The other thing too is that a democracy is an experiment, and it
is essentially defined by the values of the people themselves, and
as those values change, so will the democracy. In the United
States, around 200 of our 250 years, blacks were not considered
equal citizens, they could not vote. Women were not considered
equal citizens, they could not vote. Those were the values that
Americans had, and as those values changed, our democracy changed.
I think that’s exactly what would happen in an Islamic democracy. I
think that realistically speaking, if you look at a country like
Iraq, yeah I think the first experiment with democracy will be much
more religious than we would like it to be, than I think it should
be. I think that’s natural. It’s going to be a response to decades
upon decades of religious persecution. But the key is: How will
that democracy evolve?

How should we view this Islamic reformation in the context of
Iraq? If modernization is underway, how will it reconcile the
different faiths within Islam? In Iraq we are seeing, or are about
to see, a civil war between the Sunni and the Shia, who the Sunni
view as apostates. The Sunni-Shia conflict taking place in Iraq is
less an issue of religion than one of politics. The Sunnis feel
they are now the persecuted minority and that idea is frightening
enough that they have lashed out against the Shia majority. Also
there are outside influences in Iraq — the members of Al
Qaeda — these fanatics and extremists who have a theological beef
with the Shia and with all Muslims who don’t agree with their
puritanical viewpoints. They are deliberately trying to create a
civil war, a religious civil war, between these two sects. And
they’re being quite successful in doing so, there’s no question
about that.

In order to speak so optimist-ically of Iraq, I separate the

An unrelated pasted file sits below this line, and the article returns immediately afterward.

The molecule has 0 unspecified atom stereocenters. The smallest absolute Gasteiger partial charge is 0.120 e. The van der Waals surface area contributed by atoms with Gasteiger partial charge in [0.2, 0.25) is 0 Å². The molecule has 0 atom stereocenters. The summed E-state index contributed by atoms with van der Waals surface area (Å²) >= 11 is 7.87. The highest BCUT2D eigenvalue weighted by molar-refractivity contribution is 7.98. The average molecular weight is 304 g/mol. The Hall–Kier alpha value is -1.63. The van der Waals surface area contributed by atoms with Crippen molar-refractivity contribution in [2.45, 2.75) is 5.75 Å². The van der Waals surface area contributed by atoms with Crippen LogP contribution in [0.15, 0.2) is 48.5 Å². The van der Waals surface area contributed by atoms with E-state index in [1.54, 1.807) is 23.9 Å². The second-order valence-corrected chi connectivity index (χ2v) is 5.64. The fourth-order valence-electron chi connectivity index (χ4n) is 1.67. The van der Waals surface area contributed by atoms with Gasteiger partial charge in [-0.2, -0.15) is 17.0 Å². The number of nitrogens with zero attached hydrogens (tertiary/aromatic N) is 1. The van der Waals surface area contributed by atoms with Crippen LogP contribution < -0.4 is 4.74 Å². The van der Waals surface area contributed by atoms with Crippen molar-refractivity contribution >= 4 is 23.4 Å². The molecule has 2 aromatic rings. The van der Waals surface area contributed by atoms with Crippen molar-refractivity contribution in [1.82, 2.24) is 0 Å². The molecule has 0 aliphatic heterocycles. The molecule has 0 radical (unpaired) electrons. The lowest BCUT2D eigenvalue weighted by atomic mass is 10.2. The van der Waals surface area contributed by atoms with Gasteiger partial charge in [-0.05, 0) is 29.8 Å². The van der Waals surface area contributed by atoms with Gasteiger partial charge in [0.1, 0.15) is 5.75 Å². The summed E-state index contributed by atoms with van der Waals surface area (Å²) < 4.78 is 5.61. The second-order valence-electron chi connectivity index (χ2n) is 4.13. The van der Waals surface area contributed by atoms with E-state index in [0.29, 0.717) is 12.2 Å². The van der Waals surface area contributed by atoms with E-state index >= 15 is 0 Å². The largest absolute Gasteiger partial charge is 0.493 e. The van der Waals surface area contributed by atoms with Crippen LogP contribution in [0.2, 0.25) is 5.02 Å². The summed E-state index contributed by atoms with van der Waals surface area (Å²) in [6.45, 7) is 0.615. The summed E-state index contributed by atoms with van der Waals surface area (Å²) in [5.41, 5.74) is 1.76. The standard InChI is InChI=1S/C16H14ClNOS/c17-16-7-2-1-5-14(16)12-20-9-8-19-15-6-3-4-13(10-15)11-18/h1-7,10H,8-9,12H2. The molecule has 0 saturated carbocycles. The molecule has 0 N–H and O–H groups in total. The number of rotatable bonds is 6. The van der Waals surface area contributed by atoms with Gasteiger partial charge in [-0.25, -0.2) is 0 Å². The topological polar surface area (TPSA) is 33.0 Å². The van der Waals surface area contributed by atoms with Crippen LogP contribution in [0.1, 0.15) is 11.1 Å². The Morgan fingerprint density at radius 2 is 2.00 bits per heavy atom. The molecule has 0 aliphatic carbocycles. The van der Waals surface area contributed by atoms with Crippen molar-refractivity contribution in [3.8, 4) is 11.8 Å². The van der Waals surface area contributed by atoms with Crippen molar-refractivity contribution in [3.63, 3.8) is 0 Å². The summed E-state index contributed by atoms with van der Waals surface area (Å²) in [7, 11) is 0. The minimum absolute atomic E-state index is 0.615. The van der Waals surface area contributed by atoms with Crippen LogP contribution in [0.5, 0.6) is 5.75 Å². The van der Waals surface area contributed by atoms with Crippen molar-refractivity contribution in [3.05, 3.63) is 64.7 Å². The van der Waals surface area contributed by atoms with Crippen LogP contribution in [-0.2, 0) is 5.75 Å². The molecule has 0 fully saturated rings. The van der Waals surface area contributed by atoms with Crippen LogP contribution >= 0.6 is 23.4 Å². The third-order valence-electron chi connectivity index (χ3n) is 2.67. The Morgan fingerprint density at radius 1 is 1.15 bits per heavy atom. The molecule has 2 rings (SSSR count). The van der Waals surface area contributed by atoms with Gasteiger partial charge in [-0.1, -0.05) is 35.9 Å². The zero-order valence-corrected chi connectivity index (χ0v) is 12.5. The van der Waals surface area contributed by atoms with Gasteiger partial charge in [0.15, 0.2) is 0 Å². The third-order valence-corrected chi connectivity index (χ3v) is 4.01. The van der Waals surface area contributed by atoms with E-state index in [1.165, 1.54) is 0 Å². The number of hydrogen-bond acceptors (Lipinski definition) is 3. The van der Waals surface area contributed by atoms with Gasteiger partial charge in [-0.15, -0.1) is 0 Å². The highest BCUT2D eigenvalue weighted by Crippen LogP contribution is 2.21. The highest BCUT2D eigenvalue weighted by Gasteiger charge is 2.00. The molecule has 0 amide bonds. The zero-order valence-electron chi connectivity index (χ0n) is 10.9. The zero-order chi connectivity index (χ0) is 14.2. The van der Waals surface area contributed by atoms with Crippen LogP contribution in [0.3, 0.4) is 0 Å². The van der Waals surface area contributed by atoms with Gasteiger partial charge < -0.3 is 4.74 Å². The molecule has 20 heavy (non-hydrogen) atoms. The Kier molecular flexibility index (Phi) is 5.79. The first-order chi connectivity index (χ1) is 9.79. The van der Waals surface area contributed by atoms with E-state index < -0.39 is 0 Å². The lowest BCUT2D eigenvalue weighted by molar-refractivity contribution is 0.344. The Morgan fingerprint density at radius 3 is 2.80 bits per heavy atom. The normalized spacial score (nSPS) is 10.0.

issues. … There is the insurgency, the lack of security … the
reconstruction has been going incredibly poorly for a number of
reasons — there have been ridiculously executed plans in that
country by this [Bush] administration. But on the other side of it
is the actual political and civil order that the Iraqis themselves
are trying to create — an indigenous Islamic democratic society.
Quite frankly, they have done a marvelous job of doing that. I
think sometimes it’s hard to see that because it’s hard to see past
the issue of security, which is abominable. And really the
political experiment doesn’t have a chance in hell of getting off
the ground if the issue of security isn’t taken care of. But if
this experiment is given a chance to come to fruition, if given a
chance to become a modern, sophisticated experiment in democracy,
then yeah, ironically despite the Bush administration, and despite
the neoconservative agenda, it really could become the shining
example of an Arab democracy.

How should we view reports that much of southern Iraq is now
ruled by fundamentalists, that not only have religious minorities
been marginalized, but women are being forced to wear the veil?
Southern Iraq is unquestionably a very conservative region,
dominated by conservative Shia. They have very traditionalist